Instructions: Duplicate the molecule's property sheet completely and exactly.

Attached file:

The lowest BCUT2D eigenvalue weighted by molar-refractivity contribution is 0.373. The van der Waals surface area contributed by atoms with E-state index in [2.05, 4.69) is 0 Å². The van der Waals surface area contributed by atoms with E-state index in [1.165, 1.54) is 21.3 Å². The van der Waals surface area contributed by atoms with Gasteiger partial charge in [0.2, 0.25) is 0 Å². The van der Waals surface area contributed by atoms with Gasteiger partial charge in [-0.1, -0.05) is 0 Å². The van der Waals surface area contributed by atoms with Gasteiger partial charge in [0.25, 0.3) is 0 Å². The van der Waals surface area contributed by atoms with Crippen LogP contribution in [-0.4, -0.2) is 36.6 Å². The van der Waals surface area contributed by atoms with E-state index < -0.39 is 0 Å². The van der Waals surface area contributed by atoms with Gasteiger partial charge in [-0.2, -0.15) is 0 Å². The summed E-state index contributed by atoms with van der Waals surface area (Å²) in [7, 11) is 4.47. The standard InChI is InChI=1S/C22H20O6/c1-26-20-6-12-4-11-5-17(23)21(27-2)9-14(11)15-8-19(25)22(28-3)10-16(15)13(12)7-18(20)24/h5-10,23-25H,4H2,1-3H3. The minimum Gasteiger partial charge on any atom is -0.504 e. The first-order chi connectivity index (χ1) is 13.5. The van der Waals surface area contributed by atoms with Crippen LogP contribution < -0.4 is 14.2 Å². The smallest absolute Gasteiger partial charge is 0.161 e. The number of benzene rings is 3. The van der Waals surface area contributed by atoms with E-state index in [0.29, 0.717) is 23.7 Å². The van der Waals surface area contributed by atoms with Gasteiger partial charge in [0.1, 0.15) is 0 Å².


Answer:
The lowest BCUT2D eigenvalue weighted by molar-refractivity contribution is 0.373. The van der Waals surface area contributed by atoms with E-state index in [2.05, 4.69) is 0 Å². The van der Waals surface area contributed by atoms with E-state index in [1.165, 1.54) is 21.3 Å². The van der Waals surface area contributed by atoms with Gasteiger partial charge in [0.2, 0.25) is 0 Å². The van der Waals surface area contributed by atoms with Gasteiger partial charge in [-0.1, -0.05) is 0 Å². The van der Waals surface area contributed by atoms with Gasteiger partial charge in [0.25, 0.3) is 0 Å². The van der Waals surface area contributed by atoms with Crippen LogP contribution in [-0.4, -0.2) is 36.6 Å². The van der Waals surface area contributed by atoms with E-state index < -0.39 is 0 Å². The van der Waals surface area contributed by atoms with Gasteiger partial charge in [-0.2, -0.15) is 0 Å². The summed E-state index contributed by atoms with van der Waals surface area (Å²) in [7, 11) is 4.47. The standard InChI is InChI=1S/C22H20O6/c1-26-20-6-12-4-11-5-17(23)21(27-2)9-14(11)15-8-19(25)22(28-3)10-16(15)13(12)7-18(20)24/h5-10,23-25H,4H2,1-3H3. The minimum Gasteiger partial charge on any atom is -0.504 e. The first-order chi connectivity index (χ1) is 13.5. The van der Waals surface area contributed by atoms with Crippen LogP contribution < -0.4 is 14.2 Å². The smallest absolute Gasteiger partial charge is 0.161 e. The number of benzene rings is 3. The van der Waals surface area contributed by atoms with E-state index in [0.29, 0.717) is 23.7 Å². The van der Waals surface area contributed by atoms with Gasteiger partial charge in [0.1, 0.15) is 0 Å².